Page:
Leadership and character development also play a key factor in adding to the burden many coaches carry. Ordell works hard to surround himself with coaches who agree with his conviction to influence players using football as a tool. Regardless character development is a multi-tiered effort these days and players need mentors who can build personal relationships with them on and off the field.
To live life as an example of Christ is a key part, but not enough. All surveys and studies whether religious or secular report the same thing about Generation Z authenticity is vital. MCCP says, “This generation grew up with reality TV stars, candid photos of celebrities, no make-up selfies, and vloggers. They are used to behind-the-scenes access. Everything generation Z has been exposed to creates an expectation that they can see behind the curtain and get the real story. And this extends into every realm of life.”
Mentoring athletes on and off the field takes time and intentional relationship building. Consider this quote from Rethinking how to pastor the ‘connected’ generation “Although misunderstood in some ways, younger generations don’t simply want to be consumers of society; they want to be contributors. As we learn to disciple young adults in their own context, we need to cultivate curiosity, encourage intergenerational engagement, and lead them to understand how the gospel transforms all areas of both their own lives and the world around them.”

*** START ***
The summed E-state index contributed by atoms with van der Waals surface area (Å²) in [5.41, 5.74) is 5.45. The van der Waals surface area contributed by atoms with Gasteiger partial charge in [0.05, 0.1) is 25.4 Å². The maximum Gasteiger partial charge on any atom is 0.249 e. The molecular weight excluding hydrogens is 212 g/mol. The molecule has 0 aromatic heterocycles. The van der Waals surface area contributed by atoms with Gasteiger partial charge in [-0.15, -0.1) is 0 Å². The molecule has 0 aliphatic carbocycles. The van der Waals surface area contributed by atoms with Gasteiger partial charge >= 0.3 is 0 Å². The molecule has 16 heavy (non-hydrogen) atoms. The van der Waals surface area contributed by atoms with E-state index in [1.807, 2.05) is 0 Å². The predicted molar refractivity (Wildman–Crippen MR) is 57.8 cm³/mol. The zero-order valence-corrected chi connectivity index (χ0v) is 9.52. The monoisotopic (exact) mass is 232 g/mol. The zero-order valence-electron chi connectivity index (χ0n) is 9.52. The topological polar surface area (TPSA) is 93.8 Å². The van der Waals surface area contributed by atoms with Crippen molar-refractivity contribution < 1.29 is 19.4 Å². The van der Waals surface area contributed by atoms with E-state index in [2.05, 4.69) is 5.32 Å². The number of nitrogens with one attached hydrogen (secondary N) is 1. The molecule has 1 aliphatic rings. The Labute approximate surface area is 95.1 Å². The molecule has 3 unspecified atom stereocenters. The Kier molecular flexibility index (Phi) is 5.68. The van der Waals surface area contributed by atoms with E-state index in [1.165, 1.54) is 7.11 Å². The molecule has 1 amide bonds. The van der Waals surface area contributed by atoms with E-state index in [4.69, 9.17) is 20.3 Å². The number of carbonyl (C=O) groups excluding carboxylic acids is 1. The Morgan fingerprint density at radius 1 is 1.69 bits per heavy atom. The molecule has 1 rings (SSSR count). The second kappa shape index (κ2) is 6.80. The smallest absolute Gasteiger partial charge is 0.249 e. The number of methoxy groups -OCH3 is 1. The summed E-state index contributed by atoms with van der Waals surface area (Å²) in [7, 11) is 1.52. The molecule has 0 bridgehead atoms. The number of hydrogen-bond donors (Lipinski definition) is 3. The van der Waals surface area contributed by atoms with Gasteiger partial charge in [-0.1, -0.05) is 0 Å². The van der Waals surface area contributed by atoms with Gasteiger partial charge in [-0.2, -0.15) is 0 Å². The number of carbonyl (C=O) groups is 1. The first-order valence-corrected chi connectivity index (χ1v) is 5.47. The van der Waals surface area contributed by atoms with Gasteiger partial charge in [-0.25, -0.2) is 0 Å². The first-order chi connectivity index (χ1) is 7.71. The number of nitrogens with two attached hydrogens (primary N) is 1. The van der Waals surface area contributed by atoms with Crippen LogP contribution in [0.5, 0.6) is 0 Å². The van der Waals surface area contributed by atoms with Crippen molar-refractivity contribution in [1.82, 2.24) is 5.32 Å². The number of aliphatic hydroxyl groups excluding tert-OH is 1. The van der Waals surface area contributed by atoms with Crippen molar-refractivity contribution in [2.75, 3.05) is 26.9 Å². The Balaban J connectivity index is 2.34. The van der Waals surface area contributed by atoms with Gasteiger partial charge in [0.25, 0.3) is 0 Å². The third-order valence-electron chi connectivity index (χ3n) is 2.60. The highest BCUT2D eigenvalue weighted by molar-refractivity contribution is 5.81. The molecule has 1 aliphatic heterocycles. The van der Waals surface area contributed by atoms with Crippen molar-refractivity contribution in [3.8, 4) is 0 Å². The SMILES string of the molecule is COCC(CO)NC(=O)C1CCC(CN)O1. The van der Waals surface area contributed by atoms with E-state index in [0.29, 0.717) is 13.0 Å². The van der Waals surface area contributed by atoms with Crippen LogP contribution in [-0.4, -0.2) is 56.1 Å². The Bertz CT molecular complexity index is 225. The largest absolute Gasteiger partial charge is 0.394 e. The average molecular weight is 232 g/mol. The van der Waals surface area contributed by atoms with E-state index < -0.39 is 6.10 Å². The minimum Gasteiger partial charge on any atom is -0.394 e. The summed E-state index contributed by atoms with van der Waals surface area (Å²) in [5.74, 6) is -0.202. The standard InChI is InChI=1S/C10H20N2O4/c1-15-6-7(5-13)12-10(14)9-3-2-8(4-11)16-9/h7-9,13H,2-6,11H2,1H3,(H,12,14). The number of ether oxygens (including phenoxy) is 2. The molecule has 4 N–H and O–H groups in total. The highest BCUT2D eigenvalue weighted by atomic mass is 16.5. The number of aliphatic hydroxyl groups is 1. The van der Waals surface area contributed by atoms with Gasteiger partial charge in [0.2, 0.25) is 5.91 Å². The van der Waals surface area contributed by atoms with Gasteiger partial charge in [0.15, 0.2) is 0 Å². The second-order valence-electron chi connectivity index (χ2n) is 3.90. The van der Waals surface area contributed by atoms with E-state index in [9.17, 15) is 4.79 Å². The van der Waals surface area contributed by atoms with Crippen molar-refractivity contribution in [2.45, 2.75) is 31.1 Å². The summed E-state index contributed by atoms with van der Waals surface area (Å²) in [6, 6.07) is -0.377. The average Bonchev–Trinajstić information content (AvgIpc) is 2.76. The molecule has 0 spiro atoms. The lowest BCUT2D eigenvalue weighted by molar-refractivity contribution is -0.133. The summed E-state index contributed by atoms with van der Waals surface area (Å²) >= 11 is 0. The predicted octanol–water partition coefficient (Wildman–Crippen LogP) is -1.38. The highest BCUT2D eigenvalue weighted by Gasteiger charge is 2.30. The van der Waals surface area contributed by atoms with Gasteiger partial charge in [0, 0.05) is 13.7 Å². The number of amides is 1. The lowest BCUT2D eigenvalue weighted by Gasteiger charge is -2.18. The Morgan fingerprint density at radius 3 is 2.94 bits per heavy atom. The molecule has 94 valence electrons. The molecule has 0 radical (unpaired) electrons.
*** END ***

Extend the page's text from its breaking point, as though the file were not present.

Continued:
As my husband’s partner, I desire to lighten the heavy burden my husband carries as he leads a football program. My instinct is always to look to help, but I understand that’s not always possible. If he could delegate a task during the season so he could catch more than five hours of sleep on a regular occurrence he would. But when his job hits the time of year when demands are all-consuming daily sometimes, hourly, delegation isn’t possible.
Presence is Valuable
I love this picture because it reminds me that sometimes my presence is enough. Listening, encouraging, commiserating. These actions are all encompassed by my presence. I succeed in offering my support some times better than others, but my intentions are always genuine. How do I know this is helpful? Because in situations where we have opposite roles and the burden is mine to carry I rely on Ordell’s presence for comfort and to keep me steady.
As we strive to balance a commitment to prioritize our marriage and mutually support each other as we each pursue our callings, our presence matters. Whether we’re looking out at a crowd to find a familiar face, exchanging a glance after a frustrating call on the sidelines, or simply standing shoulder to shoulder after a hard loss or an amazing win, the consistency of our presence FOR each other matters.
It might look like a sacrifice to an outside observer. The commitment to be present is a sacrifice. Saying yes to any choice to do something means saying no to something else. As a coach’s wife, I see value in supporting my husband both for our marriage and ministry. I’m thankful for the chance to support my husband, even it if simply means holding his hand in a hard time, because standing next to him in hard times means that I’m around to celebrate the great times together as well.
Editor’s Note: This article was originally published on October 24, 2016 and has been updated with fresh content.